High Tech High: A Visual Feast, An Inquiry Journey, A Relational World


Some of the best professional development we can ever do is to visit other schools, classrooms, and teachers. We can do this in our own district and in our own region. Sometimes we are also fortunate to be able to do it further afield. The Kwantlen Park Secondary principal, Rick Breen, and Inter-A teachers, Melanie Skelin and Anthony Jay, joined me to visit two High Tech High (HTH) Schools in San Diego. The tour was a fascinating look at the school, student learning, teacher pedagogy and the principles providing the foundation. There were many things I learned (I could easily write a second post); however, I will touch on five themes here.

1. Learning is a visual feast.

Even the alcove into the washroom is a display space

Everywhere you looked, evidence of student learning was on display. Hallways and classrooms were an explosion of projects, books, models, posters, banners, sculptures, collages, photos and more.  Displays of student work provided a visual feast and a window into the learning. Assignments were accompanied with either an artist’s note or an explanation and the requirements of the project itself. I felt like I had been transported into an art school. I was reliving my own childhood growing up in Nelson, B.C. and following my dad around the Kootenay School of Art where he taught art classes and managed an art gallery. It touched me at the core of my being in a way that only art can. For me, the projects themselves were fascinating and powerful because the visual element was woven into the work. The school felt like it was alive and pulsating with learning.

2. Learning is inquiry-based.

In the elementary school, essential questions were visible on classroom doors, hallway windows and posted beside bulletin boards. The focus of student learning was clear. These questions were woven together by the students in the context of the learning objectives.

Projects are explained and exhibited

Excerpt of student work on exhibit

At the secondary school, we asked, “What’s the curriculum?” The response, “It’s taking risks.” Teachers focus on getting students to be in shape to be learners and to be curious. “Students are motivated because they choose their own path. We ask what they want to know, and what they already know. We are not crushing their souls and their creativity. With project based learning students are very invested in their work and their work becomes a labour of love,” is how Rachel Nichols, a HTH teacher, described the student engagement.

The teacher commitment to project based learning is substantial. New teachers attend a boot camp where they learn about the model and how to collaborate with other staff. They think about projects they might want to try with their students and share their ideas with other staff to find out which teachers might want to team together on the project with them. Teachers meet every week so they can turn their teaching, the learning and the projects on a dime. It’s a culture where everyone is coached and/or coaching someone else. “It is a lot of work to do PBL and make learning more interesting. We are a really committed staff that are passionate about learning.”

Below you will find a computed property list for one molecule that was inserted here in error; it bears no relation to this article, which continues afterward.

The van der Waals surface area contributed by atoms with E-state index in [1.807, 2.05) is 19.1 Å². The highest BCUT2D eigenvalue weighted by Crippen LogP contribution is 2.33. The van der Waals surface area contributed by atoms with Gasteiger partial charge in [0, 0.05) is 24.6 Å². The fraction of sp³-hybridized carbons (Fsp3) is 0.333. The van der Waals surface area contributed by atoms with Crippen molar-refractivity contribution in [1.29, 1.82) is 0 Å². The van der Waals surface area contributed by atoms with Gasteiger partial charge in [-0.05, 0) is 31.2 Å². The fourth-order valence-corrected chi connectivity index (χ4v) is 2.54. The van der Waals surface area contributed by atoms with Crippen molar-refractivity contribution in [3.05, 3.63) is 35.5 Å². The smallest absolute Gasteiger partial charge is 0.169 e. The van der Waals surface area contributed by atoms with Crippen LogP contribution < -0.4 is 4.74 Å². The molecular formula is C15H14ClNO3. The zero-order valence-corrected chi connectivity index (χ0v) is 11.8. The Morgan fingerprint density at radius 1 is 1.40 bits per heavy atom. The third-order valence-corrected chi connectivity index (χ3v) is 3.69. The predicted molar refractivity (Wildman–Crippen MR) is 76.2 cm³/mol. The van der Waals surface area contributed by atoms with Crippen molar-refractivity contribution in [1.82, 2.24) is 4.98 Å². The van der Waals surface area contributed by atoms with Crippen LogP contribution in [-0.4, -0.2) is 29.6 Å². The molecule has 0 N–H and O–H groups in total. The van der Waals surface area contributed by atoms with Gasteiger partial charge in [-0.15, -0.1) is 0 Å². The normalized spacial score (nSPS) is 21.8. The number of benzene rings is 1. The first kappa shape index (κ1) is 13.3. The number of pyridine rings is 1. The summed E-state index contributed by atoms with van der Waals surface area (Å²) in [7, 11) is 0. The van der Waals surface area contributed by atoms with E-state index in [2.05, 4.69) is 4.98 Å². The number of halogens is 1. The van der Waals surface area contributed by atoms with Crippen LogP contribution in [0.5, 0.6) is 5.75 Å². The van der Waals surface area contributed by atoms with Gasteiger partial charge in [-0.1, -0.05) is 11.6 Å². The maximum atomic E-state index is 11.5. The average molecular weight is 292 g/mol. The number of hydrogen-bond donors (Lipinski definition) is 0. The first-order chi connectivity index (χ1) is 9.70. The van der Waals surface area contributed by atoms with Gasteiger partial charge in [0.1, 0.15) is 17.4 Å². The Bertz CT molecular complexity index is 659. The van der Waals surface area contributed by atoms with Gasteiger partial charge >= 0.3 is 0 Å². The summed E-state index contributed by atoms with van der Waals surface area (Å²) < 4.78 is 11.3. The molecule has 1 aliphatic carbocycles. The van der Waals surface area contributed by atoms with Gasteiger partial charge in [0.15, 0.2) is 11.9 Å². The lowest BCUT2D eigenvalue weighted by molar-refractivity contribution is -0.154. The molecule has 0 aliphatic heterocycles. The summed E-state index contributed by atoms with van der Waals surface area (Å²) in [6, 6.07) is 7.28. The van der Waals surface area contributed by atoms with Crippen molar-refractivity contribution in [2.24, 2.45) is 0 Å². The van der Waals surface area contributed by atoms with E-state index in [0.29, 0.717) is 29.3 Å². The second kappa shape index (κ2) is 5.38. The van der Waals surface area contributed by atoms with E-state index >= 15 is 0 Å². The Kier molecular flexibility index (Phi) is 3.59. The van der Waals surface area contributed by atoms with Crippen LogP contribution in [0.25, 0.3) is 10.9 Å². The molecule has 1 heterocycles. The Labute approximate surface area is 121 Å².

3. Learning is relational.

“There is one thing that makes or breaks education for kids, it’s teachers,” declared Jennifer, the HTH Biology Teacher.  The teachers all have advisory groups and they keep the same students for the life of their time at HTH. Some advisory groups meet once a week and others twice a week. There is no typical advisory group. They all are a reflection of the teacher. In some, the grade 12 students lead them. In others, the focus can be on an academic check-in. “We are adhoc parents. Sometimes we know them better than their parents.” And teachers are not just connected to those in their advisory groups. The nature of student learning and the work students produce can be potent, particularly with writing assignments in English. Rachel, an English teacher, stated that, “The intimacy with faculty and students is intense.”

4. Learning is community-based.

The school is committed to creating learning opportunities connected to the community. One of HTH’s guiding principles is to have an Adult World Connection. Projects are authentic, real and deliverable.  Students are involved in internships, field studies and community projects. Visiting professionals contribute to the classroom learning and mentoring relationships are often established with outsiders. When we visited, students were working with a scientist from a local university to collect biological specimens from their home. What were they examining? How is urbanization affecting pollinization in San Diego? All students in grade 12 go out for a six-week internship in their senior year. Prior to the internship they attend workshops to prep, learn about resumes, and even how to shake hands. The internship is the time to do an authentic project on behalf of the hosting organization. The seniors will do a summative presentation at the end of the internship at the intern site itself and other students come to watch. The seniors frequently give presentations to outside audiences and their peers.